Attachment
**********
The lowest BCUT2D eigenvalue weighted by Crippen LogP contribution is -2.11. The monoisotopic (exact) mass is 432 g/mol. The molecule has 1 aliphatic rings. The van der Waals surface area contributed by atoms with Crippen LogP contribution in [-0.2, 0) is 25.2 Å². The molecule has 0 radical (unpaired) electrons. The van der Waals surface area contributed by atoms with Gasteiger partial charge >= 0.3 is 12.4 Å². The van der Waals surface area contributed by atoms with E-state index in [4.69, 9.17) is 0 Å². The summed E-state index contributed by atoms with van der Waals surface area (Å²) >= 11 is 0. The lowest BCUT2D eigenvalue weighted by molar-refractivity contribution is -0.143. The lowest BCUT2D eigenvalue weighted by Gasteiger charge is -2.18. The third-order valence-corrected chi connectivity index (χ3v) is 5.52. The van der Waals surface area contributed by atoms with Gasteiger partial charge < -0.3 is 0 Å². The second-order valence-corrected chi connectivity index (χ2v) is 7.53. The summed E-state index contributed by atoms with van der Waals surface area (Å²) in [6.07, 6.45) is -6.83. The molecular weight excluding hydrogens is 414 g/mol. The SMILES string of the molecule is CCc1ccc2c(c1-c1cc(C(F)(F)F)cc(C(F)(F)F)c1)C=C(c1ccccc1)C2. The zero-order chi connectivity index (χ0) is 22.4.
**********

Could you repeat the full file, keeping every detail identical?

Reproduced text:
The lowest BCUT2D eigenvalue weighted by Crippen LogP contribution is -2.11. The monoisotopic (exact) mass is 432 g/mol. The molecule has 1 aliphatic rings. The van der Waals surface area contributed by atoms with Crippen LogP contribution in [-0.2, 0) is 25.2 Å². The molecule has 0 radical (unpaired) electrons. The van der Waals surface area contributed by atoms with Gasteiger partial charge >= 0.3 is 12.4 Å². The van der Waals surface area contributed by atoms with E-state index in [4.69, 9.17) is 0 Å². The summed E-state index contributed by atoms with van der Waals surface area (Å²) >= 11 is 0. The lowest BCUT2D eigenvalue weighted by molar-refractivity contribution is -0.143. The lowest BCUT2D eigenvalue weighted by Gasteiger charge is -2.18. The third-order valence-corrected chi connectivity index (χ3v) is 5.52. The van der Waals surface area contributed by atoms with Gasteiger partial charge < -0.3 is 0 Å². The second-order valence-corrected chi connectivity index (χ2v) is 7.53. The summed E-state index contributed by atoms with van der Waals surface area (Å²) in [6.07, 6.45) is -6.83. The molecular weight excluding hydrogens is 414 g/mol. The SMILES string of the molecule is CCc1ccc2c(c1-c1cc(C(F)(F)F)cc(C(F)(F)F)c1)C=C(c1ccccc1)C2. The zero-order chi connectivity index (χ0) is 22.4.